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A sequence stratigraphic synthesis of the Lower Pennsylvanian Pottsville Formation encountered in two drill cores in the Cahaba synclinorium, Alabama




Gomes, Sonnet

Type of Degree



Geology and Geography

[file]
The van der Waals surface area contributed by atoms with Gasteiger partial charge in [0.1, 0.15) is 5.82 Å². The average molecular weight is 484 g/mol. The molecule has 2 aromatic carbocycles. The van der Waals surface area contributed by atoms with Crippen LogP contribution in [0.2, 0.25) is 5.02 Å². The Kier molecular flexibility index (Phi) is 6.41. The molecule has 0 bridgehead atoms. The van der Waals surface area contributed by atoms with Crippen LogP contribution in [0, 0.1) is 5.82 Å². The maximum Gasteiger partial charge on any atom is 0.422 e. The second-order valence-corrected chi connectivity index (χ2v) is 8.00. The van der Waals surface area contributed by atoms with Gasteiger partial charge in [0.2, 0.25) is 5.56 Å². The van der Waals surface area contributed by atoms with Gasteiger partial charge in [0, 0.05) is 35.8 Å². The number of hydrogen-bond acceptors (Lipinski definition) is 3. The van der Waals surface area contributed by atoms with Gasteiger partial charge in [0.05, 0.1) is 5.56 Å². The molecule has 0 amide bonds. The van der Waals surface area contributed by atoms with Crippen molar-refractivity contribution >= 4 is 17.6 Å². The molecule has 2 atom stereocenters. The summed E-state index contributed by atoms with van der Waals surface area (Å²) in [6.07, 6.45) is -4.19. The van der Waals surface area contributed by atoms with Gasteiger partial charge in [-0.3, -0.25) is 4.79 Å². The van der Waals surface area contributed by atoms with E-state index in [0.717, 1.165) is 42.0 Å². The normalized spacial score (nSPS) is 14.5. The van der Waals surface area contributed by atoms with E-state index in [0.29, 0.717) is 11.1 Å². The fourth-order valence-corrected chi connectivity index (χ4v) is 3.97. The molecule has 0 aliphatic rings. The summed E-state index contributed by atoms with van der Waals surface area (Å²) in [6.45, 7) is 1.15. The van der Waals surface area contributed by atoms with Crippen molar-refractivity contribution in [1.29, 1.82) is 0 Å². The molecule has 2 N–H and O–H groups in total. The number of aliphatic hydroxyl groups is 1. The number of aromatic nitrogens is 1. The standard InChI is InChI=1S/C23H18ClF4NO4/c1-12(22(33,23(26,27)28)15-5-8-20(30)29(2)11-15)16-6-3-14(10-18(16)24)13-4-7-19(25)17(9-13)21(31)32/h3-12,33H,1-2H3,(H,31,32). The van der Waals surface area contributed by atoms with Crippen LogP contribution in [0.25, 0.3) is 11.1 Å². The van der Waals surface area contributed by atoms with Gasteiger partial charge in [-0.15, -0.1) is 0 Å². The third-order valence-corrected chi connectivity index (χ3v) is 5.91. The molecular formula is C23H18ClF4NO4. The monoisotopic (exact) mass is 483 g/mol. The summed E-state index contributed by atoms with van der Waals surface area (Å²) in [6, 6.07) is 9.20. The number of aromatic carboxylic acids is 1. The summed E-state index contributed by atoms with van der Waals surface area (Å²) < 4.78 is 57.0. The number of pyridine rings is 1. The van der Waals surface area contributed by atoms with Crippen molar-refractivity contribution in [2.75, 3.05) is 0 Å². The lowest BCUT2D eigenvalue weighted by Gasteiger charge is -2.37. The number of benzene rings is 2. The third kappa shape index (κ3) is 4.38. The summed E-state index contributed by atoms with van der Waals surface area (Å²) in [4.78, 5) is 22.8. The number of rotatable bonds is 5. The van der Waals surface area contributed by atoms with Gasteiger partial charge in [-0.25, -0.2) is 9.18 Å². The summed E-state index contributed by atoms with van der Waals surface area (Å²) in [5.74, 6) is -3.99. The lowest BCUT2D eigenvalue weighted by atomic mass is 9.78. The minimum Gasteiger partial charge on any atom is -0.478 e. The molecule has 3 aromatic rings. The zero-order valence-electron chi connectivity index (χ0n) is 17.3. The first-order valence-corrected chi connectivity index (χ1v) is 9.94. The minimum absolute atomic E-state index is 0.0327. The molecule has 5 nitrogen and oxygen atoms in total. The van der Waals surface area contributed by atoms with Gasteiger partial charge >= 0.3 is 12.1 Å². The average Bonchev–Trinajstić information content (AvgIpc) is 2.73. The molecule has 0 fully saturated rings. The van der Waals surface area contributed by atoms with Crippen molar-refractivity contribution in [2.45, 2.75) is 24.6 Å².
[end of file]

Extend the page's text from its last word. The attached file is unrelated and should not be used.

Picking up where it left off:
The Lower Pennsylvanian Pottsville Formation is a classic clastic wedge of the Appalachian mountain system composed of interbedded sandstone, siltstone, claystone, shale, and coal beds with orthoquartzitic conglomerate at the base. The formation developed in response to thrust and sediment loading on the convergent margin of the Laurussian craton during the Alleghanian orogeny. The greatest preserved thickness of Pennsylvanian strata, more than 2500 m (8000 ft), accumulated in the Cahaba and Coosa coalfields of the greater Black Warrior Basin. The Carboniferous coalfield, which hosts the Pottsville Formation in the greater Black Warrior Basin, occurs in large synclinoria separated by anticlinoria where Cambrian-Ordovician rocks are exposed at the surface. Eight lithofacies have been identified within two studied drill cores from the Cahaba basin on the basis of dominant rock types, color, grain size, and sedimentary structures. A transition from a tidal through delta-estuarine to fluvial environments has been identified with the aid of facies analysis. Conformable contacts indicate a gradual change in the depositional environments from delta front to the delta plain. Laterally extensive coal beds have been used to demarcate sequence packages in the terrestrial part, whereas a few localized flooding surfaces have been identified in the marine-dominated strata. Repetitive fining upward sequences show a wide array of prograding iii deltaic and alluvial facies in the highstand system tracts. Conglomerate layers associated with fluvial scour surfaces reflect the influence of eustacy on sedimentation. Thin-section petrography shows incongruence between mudstone and conglomerate measures. Two distinct petrofacies assemblages have been identified within the sampled intervals of cores, and these may be indicative of changes in base level, depositional environment, climate, and possibly source terrain. The lower marine intervals of the studied core may have been sourced from the distal northern Appalachian Mountains via the Pennsylvanian mega-drainage system. The proximal southern Appalachian Mountains may have contributed for the deposition of the upper terrestrial section. A combination of depositional and genetic sequence stratigraphic models has been applied to the Pottsville Formation in the study area. The depositional sequence model is better suited in the terrestrial-dominated upper part of the core due to abundance of major fluvial erosional discontinuities. The genetic sequence model is applicable to the marine-dominated lower part, which is characterized by the presence of marine flooding surfaces and associated condensed sections.